B) How does Jeannette describe her father in the beginning of the memoir? How does she express her trust in her father? Cite specific examples.

Jeannette describes her father as independent by telling us (the readers) on page 4 would insist that they didn’t need anything, and her mom would ask for something ridiculous. This proves that Jeannette’s father is independent by not wanting any financial aid from her daughter. Jeannette has tried countless times to help her mom and dad, and her father always turns down the offer, even though Jeannette is well off and can spare extra money for her parents. This expresses Jeannette's trust in her father by showing she would trust him to spend the money for something useful, like getting off the streets, or finding somewhere to live, or even buy some better clothes possibly, whereas her mother always wanted something ridiculous and would probably spend the money that Jeannette would give her on something ridiculous.

Journal Entry Three

How do the Walls siblings show loyalty towards each other? Cite specific examples. Despite her family’s support and loyalty, during which instances does Jeannette feel lonely?

Brian, Lori, and Jeannette show loyalty to each other by being there for each other when their parents weren’t. The siblings had to take care for each other, which included sticking up for each other like brian did when he knew girls from school were beating up Jeannette every afternoon, or simply give the others advice like we see many Lori do for Jannette many times.

How does the Christmas incident signify a turning point in Jeannette's life? does the event changed her perspective about her father?

The Christmas incident signifies a turning point in Jeannette’s life because she begins to drift was from her father. Before this incident she seemed to be the only one that still believed in her father, and after that she started to give up hope. This event changed her perspective about her father because she always believe he would do better, that he would stop drinking, that he would get a job, and somehow her would improve their lives. Instead she now realized that no matter how much she believed in him that it wouldn’t change anything, it would make him do better, it wouldn’t make him stop drinking, and it wouldn’t make him get a job.

How does the Walls’ life in Welch compare to Battle Mountain and Phoenix? In what way does Jeannette’s life in Welch shape her late childhood/early adolescence?

In Welch the Walls almost never had electricity, their house was broke down, and they had never been worse off. In Battle Mountain and Phoenix most of the time they had what they needed, and had a decent place to live. One big difference is that in Battle Mountain and Phoenix they were happy, they were more of a family, and they were always around each other. In Welch they were unhappy, they fought all the time, Rex was never home and when he was it was better if he wasn’t, and the kids started to drift apart too. Welch shaped her childhood and adolescence because it had a big impact in her life. She was exposed to new thing, that most kids will never be exposed to, things like sexual harassment, bullying, and extreme poverty. This made her grown up quicker and change, she had to try harder to fit in, and she had make her own decision on how to deal with school and home, as well as completely taking care of her and her siblings now.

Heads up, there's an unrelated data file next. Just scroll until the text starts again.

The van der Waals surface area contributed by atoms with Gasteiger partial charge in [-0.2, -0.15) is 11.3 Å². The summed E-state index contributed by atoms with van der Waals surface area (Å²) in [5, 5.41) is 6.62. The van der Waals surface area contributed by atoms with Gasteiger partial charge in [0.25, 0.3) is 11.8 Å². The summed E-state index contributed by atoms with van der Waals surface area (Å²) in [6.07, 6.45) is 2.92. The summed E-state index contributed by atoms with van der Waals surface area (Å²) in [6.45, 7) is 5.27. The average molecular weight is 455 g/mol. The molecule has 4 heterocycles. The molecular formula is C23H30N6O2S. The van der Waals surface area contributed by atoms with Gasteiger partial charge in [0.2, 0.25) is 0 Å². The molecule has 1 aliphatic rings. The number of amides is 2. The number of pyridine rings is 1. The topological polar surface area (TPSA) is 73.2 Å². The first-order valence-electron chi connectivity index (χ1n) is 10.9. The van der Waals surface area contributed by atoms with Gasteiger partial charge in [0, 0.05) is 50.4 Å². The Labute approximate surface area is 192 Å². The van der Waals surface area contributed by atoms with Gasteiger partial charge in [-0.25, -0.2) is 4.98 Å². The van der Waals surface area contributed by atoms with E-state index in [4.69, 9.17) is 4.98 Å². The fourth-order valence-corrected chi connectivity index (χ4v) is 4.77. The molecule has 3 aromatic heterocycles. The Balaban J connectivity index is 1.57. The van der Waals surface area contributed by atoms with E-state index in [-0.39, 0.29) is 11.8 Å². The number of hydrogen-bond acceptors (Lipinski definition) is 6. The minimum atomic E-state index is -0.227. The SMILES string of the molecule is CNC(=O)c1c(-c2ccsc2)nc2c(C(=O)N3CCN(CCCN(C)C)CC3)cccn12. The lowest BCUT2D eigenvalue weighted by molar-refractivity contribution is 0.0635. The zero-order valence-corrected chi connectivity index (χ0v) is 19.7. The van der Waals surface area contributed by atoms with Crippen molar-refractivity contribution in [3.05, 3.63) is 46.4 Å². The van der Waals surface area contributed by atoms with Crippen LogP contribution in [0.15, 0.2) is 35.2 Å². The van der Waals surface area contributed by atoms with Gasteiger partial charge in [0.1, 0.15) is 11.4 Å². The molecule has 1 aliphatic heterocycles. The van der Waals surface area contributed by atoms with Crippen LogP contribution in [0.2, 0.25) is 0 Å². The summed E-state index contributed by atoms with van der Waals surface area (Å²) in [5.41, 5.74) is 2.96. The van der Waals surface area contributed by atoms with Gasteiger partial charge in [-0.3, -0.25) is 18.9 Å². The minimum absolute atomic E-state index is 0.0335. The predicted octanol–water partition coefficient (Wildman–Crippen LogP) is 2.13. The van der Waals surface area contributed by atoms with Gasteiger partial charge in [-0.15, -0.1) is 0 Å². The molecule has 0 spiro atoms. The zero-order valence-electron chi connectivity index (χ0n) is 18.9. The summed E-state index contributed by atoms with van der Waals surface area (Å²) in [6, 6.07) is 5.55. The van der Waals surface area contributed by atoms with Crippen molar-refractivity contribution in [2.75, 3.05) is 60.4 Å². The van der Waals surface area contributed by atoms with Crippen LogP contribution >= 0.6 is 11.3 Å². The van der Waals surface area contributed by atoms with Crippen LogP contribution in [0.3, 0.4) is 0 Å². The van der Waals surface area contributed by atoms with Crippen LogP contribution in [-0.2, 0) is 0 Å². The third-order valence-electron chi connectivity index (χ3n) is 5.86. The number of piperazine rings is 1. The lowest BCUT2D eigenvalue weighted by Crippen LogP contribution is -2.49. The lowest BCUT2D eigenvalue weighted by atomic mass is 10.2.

Journal Entry Four

B. How do Jeannette and her siblings tolerate abuse? To what extent do you sympathize with her situation? Are her justifications (for her father’s behavior, her mother’s neglect, etc) valid or has she been taught to believe in a false reality.

Jeanette, Lori, and Brian tolerate abuse by banning together at taking care of each other. Jeanette started cooking for herself by age 3. She burned herself trying to cook hot dogs. There are many other cases in the book of how the kids took care of themselves and their siblings, helped each other, and tried to cope with the abuse and poverty they have been put through.

I sympathize with their situation because I don't believe any innocent child should have to be put through what Jeannette, Lori, and Brian have been put through. Child abuse, and neglect have a large effect on not only their childhood, but the adulthood of the child.

I think Jeannette I believe in a false reality because she doesn't know any other way of living. When you a raised one way and them introduced to a better way of living it can be hard to transition, because the other way is the only way you know.

Journal Entry Five

Jeannette’s job at the jewelry store allowed her a new found independence by giving her a chance to get out the house and giving her responsibility. By her getting out the house her father wasn’t around her much and he was the only authority she had. The job also allowed her to have an income which made her self-reliant, and leaving her not completely dependent on the income her mother left her during the summer.